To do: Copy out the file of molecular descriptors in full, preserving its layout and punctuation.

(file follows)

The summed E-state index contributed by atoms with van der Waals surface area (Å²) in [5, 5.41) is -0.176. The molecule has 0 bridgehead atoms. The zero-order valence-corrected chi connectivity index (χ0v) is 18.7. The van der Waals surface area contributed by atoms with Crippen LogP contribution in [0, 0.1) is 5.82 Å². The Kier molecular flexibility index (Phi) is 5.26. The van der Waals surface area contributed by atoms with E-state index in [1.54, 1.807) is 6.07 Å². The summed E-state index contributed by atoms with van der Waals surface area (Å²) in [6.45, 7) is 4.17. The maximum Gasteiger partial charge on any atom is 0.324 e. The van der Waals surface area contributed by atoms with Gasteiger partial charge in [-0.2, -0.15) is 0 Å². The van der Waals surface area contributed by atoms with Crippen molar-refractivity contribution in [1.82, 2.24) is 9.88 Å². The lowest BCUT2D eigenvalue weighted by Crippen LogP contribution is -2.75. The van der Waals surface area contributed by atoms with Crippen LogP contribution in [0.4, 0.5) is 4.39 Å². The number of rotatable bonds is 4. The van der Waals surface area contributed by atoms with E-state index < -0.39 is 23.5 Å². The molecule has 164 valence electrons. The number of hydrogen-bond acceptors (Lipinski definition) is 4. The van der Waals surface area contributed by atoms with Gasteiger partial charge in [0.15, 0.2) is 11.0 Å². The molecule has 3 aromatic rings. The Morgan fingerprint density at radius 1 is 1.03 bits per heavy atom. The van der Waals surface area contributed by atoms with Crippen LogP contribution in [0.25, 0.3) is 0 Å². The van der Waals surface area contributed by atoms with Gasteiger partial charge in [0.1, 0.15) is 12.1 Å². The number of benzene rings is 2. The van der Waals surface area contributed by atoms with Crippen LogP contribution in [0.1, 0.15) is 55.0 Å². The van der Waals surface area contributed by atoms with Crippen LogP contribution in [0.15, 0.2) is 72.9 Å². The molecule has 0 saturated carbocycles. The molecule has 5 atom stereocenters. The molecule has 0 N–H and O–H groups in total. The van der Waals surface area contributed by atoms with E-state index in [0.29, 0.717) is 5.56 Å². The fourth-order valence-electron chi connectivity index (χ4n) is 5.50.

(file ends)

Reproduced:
The summed E-state index contributed by atoms with van der Waals surface area (Å²) in [5, 5.41) is -0.176. The molecule has 0 bridgehead atoms. The zero-order valence-corrected chi connectivity index (χ0v) is 18.7. The van der Waals surface area contributed by atoms with Crippen LogP contribution in [0, 0.1) is 5.82 Å². The Kier molecular flexibility index (Phi) is 5.26. The van der Waals surface area contributed by atoms with E-state index in [1.54, 1.807) is 6.07 Å². The summed E-state index contributed by atoms with van der Waals surface area (Å²) in [6.45, 7) is 4.17. The maximum Gasteiger partial charge on any atom is 0.324 e. The van der Waals surface area contributed by atoms with Gasteiger partial charge in [-0.2, -0.15) is 0 Å². The van der Waals surface area contributed by atoms with Crippen molar-refractivity contribution in [1.82, 2.24) is 9.88 Å². The lowest BCUT2D eigenvalue weighted by Crippen LogP contribution is -2.75. The van der Waals surface area contributed by atoms with Crippen LogP contribution in [0.4, 0.5) is 4.39 Å². The number of rotatable bonds is 4. The van der Waals surface area contributed by atoms with E-state index < -0.39 is 23.5 Å². The molecule has 164 valence electrons. The number of hydrogen-bond acceptors (Lipinski definition) is 4. The van der Waals surface area contributed by atoms with Gasteiger partial charge in [0.15, 0.2) is 11.0 Å². The molecule has 3 aromatic rings. The Morgan fingerprint density at radius 1 is 1.03 bits per heavy atom. The van der Waals surface area contributed by atoms with Crippen LogP contribution in [0.25, 0.3) is 0 Å². The van der Waals surface area contributed by atoms with Gasteiger partial charge in [0.1, 0.15) is 12.1 Å². The number of benzene rings is 2. The van der Waals surface area contributed by atoms with Crippen LogP contribution in [0.1, 0.15) is 55.0 Å². The van der Waals surface area contributed by atoms with Crippen LogP contribution in [0.15, 0.2) is 72.9 Å². The molecule has 0 saturated carbocycles. The molecule has 5 atom stereocenters. The molecule has 0 N–H and O–H groups in total. The van der Waals surface area contributed by atoms with E-state index in [0.29, 0.717) is 5.56 Å². The fourth-order valence-electron chi connectivity index (χ4n) is 5.50.